Why You Should Diversify Your Relationship Portfolio

You probably know about the importance of diversifying when it comes to your finances. You understand, for example, that it’s unwise to have all of your money invested in the stock of one company.

But diversification is also important to keep in mind for your marriage. I was reminded of this truth while listening to a recent NPR Hidden Brain segment with Shankar Vedantam. He spoke with Eli Finkel, a social psychologist at Northwestern University, about how our rising expectations of marriage can create problems in our relationships.

Here’s how Finkel explains it. Before you got married, you likely turned to a wider circle of people to fill your different needs as a person. For example, you had fun nights out with your neighbors, you talked about your goals with your favorite colleagues, you kept fit with your yoga class and you confided in your best friend from college. If you still have that variety of people in your life, pat yourself on the back. What tends to happen when we marry, though, is that our circles shrink. The perception has built up in our culture that your spouse should be able to be everything to you since he’s your “soul mate.”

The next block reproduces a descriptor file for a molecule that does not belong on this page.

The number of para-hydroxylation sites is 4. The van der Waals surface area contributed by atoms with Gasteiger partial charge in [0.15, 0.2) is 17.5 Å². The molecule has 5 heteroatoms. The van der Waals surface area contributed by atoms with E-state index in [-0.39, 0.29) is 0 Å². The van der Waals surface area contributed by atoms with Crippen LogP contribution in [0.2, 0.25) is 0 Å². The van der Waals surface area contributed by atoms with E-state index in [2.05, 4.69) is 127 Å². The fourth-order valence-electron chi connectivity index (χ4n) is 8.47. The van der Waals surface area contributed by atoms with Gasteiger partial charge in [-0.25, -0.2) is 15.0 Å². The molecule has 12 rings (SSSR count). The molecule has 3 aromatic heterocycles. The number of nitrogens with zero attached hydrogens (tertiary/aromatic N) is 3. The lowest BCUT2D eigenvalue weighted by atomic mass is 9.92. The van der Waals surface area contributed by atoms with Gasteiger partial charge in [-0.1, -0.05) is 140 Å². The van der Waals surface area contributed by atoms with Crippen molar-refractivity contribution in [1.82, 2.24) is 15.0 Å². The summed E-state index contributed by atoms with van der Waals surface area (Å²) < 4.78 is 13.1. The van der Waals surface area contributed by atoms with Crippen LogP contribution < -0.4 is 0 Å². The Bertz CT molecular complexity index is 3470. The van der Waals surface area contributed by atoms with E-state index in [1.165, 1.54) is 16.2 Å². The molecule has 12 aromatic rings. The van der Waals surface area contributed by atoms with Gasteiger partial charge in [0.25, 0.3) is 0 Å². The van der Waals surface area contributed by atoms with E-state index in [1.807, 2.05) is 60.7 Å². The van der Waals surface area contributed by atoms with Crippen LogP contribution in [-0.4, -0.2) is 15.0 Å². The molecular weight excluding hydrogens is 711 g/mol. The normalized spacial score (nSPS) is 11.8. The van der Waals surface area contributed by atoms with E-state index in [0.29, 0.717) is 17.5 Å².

We haven’t always thought about marriage in such exalted terms. If you read my blog post about psychotherapist and author Esther Perel, Finkel’s ideas might remind you of hers. Perel writes:

We still want everything the traditional family was meant to provide—security, respectability, property, and children—but now we also want our partner to love us, to desire us, to be interested in us. We should be best friends and trusted confidants, and passionate lovers to boot.

We want our chosen one to offer stability, safety, predictability, and dependability. And we want that very same person to supply awe, mystery, adventure, and risk. We expect comfort and edge, familiarity and novelty, continuity and surprise. We have conjured up a new Olympus, where love will remain unconditional, intimacy enthralling, and sex oh so exciting, with one person, for the long haul. And the long haul keeps getting longer.